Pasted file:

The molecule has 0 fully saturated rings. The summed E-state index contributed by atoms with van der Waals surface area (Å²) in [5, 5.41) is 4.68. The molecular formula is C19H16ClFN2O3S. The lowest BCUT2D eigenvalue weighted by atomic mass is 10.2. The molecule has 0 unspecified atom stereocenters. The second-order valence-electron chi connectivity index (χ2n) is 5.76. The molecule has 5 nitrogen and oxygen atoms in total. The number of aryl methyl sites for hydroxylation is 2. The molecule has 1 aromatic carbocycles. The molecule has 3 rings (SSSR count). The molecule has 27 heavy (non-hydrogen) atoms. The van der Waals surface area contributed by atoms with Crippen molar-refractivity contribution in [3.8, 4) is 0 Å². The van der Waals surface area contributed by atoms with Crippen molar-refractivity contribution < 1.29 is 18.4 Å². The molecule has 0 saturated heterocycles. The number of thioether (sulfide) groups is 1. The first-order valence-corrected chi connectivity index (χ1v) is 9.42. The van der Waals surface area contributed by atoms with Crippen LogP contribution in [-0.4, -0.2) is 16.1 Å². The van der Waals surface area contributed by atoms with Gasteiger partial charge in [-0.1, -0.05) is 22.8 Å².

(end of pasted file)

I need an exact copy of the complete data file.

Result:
The molecule has 0 fully saturated rings. The summed E-state index contributed by atoms with van der Waals surface area (Å²) in [5, 5.41) is 4.68. The molecular formula is C19H16ClFN2O3S. The lowest BCUT2D eigenvalue weighted by atomic mass is 10.2. The molecule has 0 unspecified atom stereocenters. The second-order valence-electron chi connectivity index (χ2n) is 5.76. The molecule has 5 nitrogen and oxygen atoms in total. The number of aryl methyl sites for hydroxylation is 2. The molecule has 1 aromatic carbocycles. The molecule has 3 rings (SSSR count). The molecule has 27 heavy (non-hydrogen) atoms. The van der Waals surface area contributed by atoms with Crippen molar-refractivity contribution in [3.8, 4) is 0 Å². The van der Waals surface area contributed by atoms with Crippen molar-refractivity contribution < 1.29 is 18.4 Å². The molecule has 0 saturated heterocycles. The number of thioether (sulfide) groups is 1. The first-order valence-corrected chi connectivity index (χ1v) is 9.42. The van der Waals surface area contributed by atoms with Crippen LogP contribution in [-0.4, -0.2) is 16.1 Å². The van der Waals surface area contributed by atoms with Gasteiger partial charge in [-0.1, -0.05) is 22.8 Å².